16. 16. Value of TLC’s Sold in Key Florida CountiesCounty Name Year of Sale 2007 2008 2009 CAGR (2007-09)Miami - Dade 258,482,749 397,656,617 373,385,519 20.2%Broward 162,064,588 248,309,507 223,400,611 17.4%Palm Beach 124,776,025 167,619,939 147,955,751 8.9%Orange 62,232,986 87,353,658 110,999,321 33.6%Hillsborough 73,175,277 97,310,356 109,011,042 22.1%Pinellas 62,203,116 76,373,806 87,686,041 18.7%Duval 34,253,234 47,191,624 58,147,824 30.3%Sarasota 23,849,618 36,474,133 38,042,018 26.3%Brevard 21,554,539 25,667,899 27,909,211 13.8%Volusia 32,078,508 40,118,980 48,121,443 22.5%Polk 22,091,191 29,633,729 33,560,140 23.3%Seminole 14,018,275 20,164,805 23,117,955 28.4%Manatee 11,835,177 21,204,368 23,187,145 40.0%Total 902,615,284 1,295,079,422 1,304,524,021 20.2% 15
  17. 17. Secondary Market Overview 16
  18. 18. Agenda• GFI Company Snapshot• GFI Tax Receivables Brokerage Overview• Power of the Hybrid Brokerage Model• Market Participant Breakdown and Motivations• Current Product Available• How it Works• GFI Distressed Asset Receivables Trading (DART) Platform Demo 17
  19. 19. Overview: Leading Inter-Dealer BrokerIntermediary Company GFI Group Inc. Founded 1987 Listing GFIG (NYSE) Market Capitalization Approximately $800 Million (09/30/2009) Headquarters New York Offices New York, London, Paris, Dublin, Hong Kong, Seoul, Tokyo, Singapore, Sydney, Cape Town, Santiago, Dubai, Tel Aviv, Calgary, Englewood (NJ) and Sugar Land (TX) Employees 1,700+, including over 1,000 brokerage personnel Markets Credit, Financial, Equity and Commodity Instruments Clients >2,100 Clients Globally 18
  20. 20. GFI Tax Receivables Overview• Provides tax lien investors with crucial liquidity enhancement through: – In-depth market knowledge – Access to range of potential counterparties – Singular focus on efficient execution GFI Tax Receivables Brokerage Department GFI Distressed Asset Receivables Experienced GFI Trading Platform (DART) Brokerage Team 19
  21. 21. Power of the Hybrid Brokerage ModelOld Fragmented Marketplace New Competitive GFI Marketplace• Pricing Discrepancies • Centralized• Inefficient • Transparent• Local • Efficient• Off-line • Global 20
  22. 22. Market Participants • 150+ current clients • 98% of institutional market participants are both buyers and sellers Real Estate Players Yield Players • Global Financial Institutions • REO Funds • Hedge Funds • REITS • Private Equity Funds • Regional Real Estate Pools • Regional Lien Pools • Venture Capital Investors • Corporations • Corporations • Family Offices • Family Offices • Local and State Taxing Authorities 21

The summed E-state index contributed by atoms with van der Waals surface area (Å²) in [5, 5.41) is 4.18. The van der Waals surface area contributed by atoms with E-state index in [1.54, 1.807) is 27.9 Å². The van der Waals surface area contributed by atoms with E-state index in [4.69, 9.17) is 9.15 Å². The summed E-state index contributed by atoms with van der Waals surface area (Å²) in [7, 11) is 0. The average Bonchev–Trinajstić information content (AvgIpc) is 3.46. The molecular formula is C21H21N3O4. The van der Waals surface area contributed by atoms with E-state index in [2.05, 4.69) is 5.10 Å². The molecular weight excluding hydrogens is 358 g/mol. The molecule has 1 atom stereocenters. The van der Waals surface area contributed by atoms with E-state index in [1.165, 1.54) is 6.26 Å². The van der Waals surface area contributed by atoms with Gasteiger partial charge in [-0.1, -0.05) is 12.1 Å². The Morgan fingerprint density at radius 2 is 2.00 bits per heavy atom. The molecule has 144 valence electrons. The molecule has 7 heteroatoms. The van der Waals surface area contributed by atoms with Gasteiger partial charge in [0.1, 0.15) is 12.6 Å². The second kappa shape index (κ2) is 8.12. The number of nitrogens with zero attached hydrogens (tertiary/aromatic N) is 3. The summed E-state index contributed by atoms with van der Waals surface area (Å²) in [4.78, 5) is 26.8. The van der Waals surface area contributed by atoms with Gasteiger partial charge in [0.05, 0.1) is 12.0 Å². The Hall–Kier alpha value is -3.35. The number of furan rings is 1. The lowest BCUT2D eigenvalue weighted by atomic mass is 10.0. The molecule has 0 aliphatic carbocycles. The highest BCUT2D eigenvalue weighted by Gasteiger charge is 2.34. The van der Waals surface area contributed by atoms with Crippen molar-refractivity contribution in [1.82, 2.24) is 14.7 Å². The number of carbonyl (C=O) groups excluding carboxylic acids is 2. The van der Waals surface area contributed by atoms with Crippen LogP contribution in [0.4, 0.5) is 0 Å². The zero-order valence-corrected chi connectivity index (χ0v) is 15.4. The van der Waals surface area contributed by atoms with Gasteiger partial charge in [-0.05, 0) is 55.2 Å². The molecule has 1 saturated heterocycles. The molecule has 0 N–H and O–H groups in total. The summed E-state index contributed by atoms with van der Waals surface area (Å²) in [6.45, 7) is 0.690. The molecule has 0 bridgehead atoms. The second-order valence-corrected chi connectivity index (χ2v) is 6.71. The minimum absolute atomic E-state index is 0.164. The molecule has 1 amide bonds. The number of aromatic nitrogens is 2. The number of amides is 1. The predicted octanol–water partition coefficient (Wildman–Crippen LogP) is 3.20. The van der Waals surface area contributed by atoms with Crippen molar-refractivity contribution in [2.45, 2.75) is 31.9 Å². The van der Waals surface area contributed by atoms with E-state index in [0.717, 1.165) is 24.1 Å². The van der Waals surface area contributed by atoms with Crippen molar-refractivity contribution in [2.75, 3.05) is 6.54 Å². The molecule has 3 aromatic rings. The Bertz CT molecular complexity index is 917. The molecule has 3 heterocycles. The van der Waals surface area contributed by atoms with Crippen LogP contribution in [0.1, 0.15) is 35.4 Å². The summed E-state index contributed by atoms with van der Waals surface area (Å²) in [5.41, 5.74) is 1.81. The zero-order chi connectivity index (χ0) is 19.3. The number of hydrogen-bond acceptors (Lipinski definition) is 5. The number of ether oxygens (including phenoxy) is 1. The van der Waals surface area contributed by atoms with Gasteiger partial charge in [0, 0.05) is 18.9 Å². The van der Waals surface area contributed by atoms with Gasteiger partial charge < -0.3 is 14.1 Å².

23. 23. Benefits Buyers: Sellers: • Unique investment • Liquidity opportunities • Transparency • Access to objective data • Product analysis • Immediate availability Matches counterparties with reciprocal interests while preserving pre-trade anonymity and transaction confidentiality 22
  24. 24. Sellers Maintain Complete Control Sellers control all aspects of listing including: • Liens listed • Pool size • Pool composition • Timing • Initial offer price • Minimum execution price 23
  25. 25. Product Available 24
  26. 26. How it Works Online Registration Fill out company profile Sign GFI Brokerage Agreement Buyer Seller Due Diligence Lien Valuation Filter online inventory for suitable pools Work with GFI Broker to value pools for initial listing Download lien pool details Bidding Process Product Listing Enter lien portfolio information into Standard Lien Template Contact GFI Broker to place bids on desired pools Work with Broker to divide portfolio into mini-pools Negotiation GFI discloses bids to sellers; seller has opportunity to improve offers GFI continues to narrow bid/offer spread Execution Buyer and Seller agree on price GFI Trade confirmations are sent to both parties Commission paid upon successful completion Transfer* GFI releases counterparty information to buyer and seller Data Recording GFI documents and archives trade data 25
  27. 27. 1. Online Registration• Fill out company profile• Sign GFI Standard Brokerage Agreement 26
  28. 28. BUYER2. Due Diligence – Filter online inventory for suitable pools – Download lien pool details3. Bidding Process – Contact GFI Broker to place bids on desired pools 27
  29. 29. SELLER2. Lien Valuation – Work with GFI Broker to value pools for initial listing3. Product Listing – Enter lien portfolio information into Standard Lien Template – Work with GFI Broker to divide into mini-pools 28
  30. 30. 4. Negotiation• GFI discloses bid to sellers; seller has an opportunity to improve offers• GFI continues to narrow the bid/offer spread 29
  31. 31. 5. Execution• Buyer and seller agree on price• GFI Trade Confirmations are sent to both parties• Commission paid upon successful completion 30
  32. 32. 6. Transfer• GFI releases counterparty information to the buyer and seller• Trade is completed directly between counterparties or through a third party agent 31
  33. 33. 7. Data Recording• GFI documents and archives trade data• All client information is kept confidential 32
  34. 34. GFI DART – The Technology Behind the Brokers• Distressed Asset Receivables Trading (DART) is the secure technology platform supporting GFI’s voice brokered tax receivables business.• This hybrid approach matches investors in an otherwise fragmented and geographically diverse network.• GFI DART assists in providing crucial liquidity in the tax receivables asset class.• GFI DART is the only competitive, transparent and independent marketplace for buyers and sellers of tax receivables. 33
  35. 35. Summary• Provides tax lien investors with crucial liquidity enhancement through: – In-depth market knowledge – Access to range of potential counterparties – Singular focus on efficient execution• Matches counterparties with reciprocal interests while preserving pre -trade anonymity and transaction confidentiality• Buyers: – Unique investment opportunities – Access to objective data – Immediate availability• Sellers: – Liquidity – Transparency – Product analysis• Hybrid brokerage model combines powerful DART technology with experienced voice brokers to match reciprocal interests 34
  36. 36. Contact InformationEurope and North AmericaTom McOskerNew York+1 212 968 DART Platform 35